QUESTIONS & ANSWERS:
Gay/Lesbian/Bisexual/Transgendered Department

Please remember, this column is designed to help the consumer seeking behavioral-health information, and not intended to be any form of psychotherapy or a replacement for professional, individualized services. Opinions expressed in the column are those of the columnist and do not represent the position of other SelfhelpMagazine.com staff.

Question

Is it true that people can be fired for being gay or lesbian or bisexual? I saw that commercial on Ellen's coming out show and just couldn't believe it. It can't be fair to fire people for who they are. Why should my boss care as long as I do a good job? I've just come out in the last year and this makes me want to go back in.

Answer

I'm afraid that it's true in far too many places. In May of 1997 Maine passed a law making it illegal to discriminate on the basis of sexual orientation in employment, housing, credit and public accommodations. That brings the number of states that provide similar protection to 10. The others are California, Connecticut, Hawaii, Massachusetts, Minnesota, New Jersey, Rhode Island, Vermont and Wisconsin. In addition some cities and counties in the other 40 states offer protection.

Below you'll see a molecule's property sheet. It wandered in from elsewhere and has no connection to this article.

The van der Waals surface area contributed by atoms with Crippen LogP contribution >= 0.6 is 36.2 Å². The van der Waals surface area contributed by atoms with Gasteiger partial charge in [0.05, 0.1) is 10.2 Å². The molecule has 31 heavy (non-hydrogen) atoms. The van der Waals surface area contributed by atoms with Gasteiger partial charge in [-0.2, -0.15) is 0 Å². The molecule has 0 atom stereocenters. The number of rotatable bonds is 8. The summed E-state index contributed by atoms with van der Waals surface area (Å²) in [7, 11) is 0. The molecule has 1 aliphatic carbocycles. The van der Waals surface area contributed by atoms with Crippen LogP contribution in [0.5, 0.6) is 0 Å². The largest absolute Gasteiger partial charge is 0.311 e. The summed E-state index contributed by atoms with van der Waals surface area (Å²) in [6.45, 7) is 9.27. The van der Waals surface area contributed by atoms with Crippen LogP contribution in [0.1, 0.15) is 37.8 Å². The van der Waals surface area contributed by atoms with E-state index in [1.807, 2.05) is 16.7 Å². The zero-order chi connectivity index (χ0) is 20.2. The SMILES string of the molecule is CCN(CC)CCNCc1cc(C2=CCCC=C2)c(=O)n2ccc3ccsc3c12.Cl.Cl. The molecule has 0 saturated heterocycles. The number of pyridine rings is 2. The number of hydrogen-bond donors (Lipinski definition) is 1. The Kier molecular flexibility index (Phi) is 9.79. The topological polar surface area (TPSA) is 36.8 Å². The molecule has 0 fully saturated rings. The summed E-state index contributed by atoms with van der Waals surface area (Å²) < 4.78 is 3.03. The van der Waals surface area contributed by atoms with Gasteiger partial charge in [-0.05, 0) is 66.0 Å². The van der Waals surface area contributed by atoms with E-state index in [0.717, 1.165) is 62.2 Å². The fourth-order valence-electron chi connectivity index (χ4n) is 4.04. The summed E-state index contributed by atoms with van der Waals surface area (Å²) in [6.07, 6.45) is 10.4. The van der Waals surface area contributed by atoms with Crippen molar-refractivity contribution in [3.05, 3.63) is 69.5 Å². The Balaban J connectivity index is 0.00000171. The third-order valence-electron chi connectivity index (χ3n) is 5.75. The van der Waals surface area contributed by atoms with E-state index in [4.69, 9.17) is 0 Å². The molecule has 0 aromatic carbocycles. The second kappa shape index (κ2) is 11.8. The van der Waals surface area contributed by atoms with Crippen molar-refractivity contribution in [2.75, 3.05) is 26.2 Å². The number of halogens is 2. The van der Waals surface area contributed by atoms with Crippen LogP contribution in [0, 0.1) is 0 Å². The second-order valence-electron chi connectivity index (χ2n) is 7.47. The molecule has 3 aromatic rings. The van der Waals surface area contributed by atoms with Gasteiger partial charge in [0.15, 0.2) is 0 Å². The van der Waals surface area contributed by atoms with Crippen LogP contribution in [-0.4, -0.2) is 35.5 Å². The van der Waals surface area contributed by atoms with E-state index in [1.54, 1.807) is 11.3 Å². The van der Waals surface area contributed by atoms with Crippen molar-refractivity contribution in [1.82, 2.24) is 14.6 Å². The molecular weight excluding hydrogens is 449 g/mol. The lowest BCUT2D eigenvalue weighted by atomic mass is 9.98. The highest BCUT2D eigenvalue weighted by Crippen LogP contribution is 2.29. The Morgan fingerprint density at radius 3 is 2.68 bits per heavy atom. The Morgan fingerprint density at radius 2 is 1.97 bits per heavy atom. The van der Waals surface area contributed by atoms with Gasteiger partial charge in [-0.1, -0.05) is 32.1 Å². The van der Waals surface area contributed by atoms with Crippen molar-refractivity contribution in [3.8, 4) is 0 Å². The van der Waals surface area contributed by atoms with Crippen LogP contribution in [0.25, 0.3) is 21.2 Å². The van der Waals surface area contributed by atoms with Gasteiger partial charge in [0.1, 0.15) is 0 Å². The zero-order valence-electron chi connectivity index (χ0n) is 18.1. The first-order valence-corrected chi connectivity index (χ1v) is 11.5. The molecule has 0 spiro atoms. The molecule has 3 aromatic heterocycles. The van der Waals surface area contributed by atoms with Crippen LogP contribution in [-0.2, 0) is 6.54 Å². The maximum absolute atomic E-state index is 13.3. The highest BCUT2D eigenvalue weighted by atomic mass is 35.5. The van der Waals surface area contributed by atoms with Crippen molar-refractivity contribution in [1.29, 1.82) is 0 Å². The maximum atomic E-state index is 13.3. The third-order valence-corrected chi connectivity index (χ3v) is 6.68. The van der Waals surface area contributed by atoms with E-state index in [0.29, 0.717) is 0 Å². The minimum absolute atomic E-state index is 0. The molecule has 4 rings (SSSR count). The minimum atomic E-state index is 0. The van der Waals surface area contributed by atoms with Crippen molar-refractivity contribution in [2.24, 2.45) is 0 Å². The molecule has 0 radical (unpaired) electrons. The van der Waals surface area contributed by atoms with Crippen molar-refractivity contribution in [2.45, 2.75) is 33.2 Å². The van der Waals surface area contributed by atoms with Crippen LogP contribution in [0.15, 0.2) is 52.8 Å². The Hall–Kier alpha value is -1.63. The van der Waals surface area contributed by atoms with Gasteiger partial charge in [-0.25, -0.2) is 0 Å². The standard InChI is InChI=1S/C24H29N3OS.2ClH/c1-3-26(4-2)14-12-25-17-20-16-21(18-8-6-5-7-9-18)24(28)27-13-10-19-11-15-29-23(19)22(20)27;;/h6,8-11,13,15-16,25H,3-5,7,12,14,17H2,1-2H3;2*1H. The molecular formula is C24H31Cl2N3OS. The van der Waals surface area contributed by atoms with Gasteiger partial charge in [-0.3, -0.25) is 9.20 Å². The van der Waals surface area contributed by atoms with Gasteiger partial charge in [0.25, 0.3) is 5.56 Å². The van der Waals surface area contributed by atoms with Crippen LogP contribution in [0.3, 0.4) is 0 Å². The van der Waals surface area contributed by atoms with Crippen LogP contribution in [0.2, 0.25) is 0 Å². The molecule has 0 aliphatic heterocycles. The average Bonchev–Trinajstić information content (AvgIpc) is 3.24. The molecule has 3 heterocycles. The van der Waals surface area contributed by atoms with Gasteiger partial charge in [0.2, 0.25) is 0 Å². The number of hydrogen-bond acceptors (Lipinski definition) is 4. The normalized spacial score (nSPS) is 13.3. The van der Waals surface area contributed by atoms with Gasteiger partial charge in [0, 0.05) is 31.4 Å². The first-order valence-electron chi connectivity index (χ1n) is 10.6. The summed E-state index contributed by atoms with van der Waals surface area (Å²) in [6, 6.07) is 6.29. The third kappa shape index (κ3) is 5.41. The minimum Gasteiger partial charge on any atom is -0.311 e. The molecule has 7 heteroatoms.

A similarly uneven picture exists worldwide. Some countries are far more restrictive than the U.S. while others are more open.

What's legal isn't always fair, which is the reason people often band together to press for changes in existing laws. Slavery certainly isn't fair, and it used to be legal in this country. Prohibiting women from voting isn't fair either, but it also was illegal for many years. Outlawing certain religions is unfair, but has been and sometimes still is illegal.

There's still far too much prejudice out there against people who are lesbian or gay or bisexual, and part of coming out is learning how that prejudice may affect your life. It's a sobering realization. What makes it bearable for many people is the recognition that being honest about who you are is a whole lot easier way to live than hiding in order to be accepted.

I hope you'll find the positive aspects of coming out make up for the downside.

3/14/98


Author and psychologist Gail S. Bernstein, Ph.D. has a psychotherapy practice in Denver, Colorado. Dr. Bernstein speaks and writes about gay, lesbian and bisexual people for both general and professional audiences, and is the author of the new audiotape, NOT HETEROSEXUAL: An Educational Program About Gay, Lesbian and Bisexual People.

 

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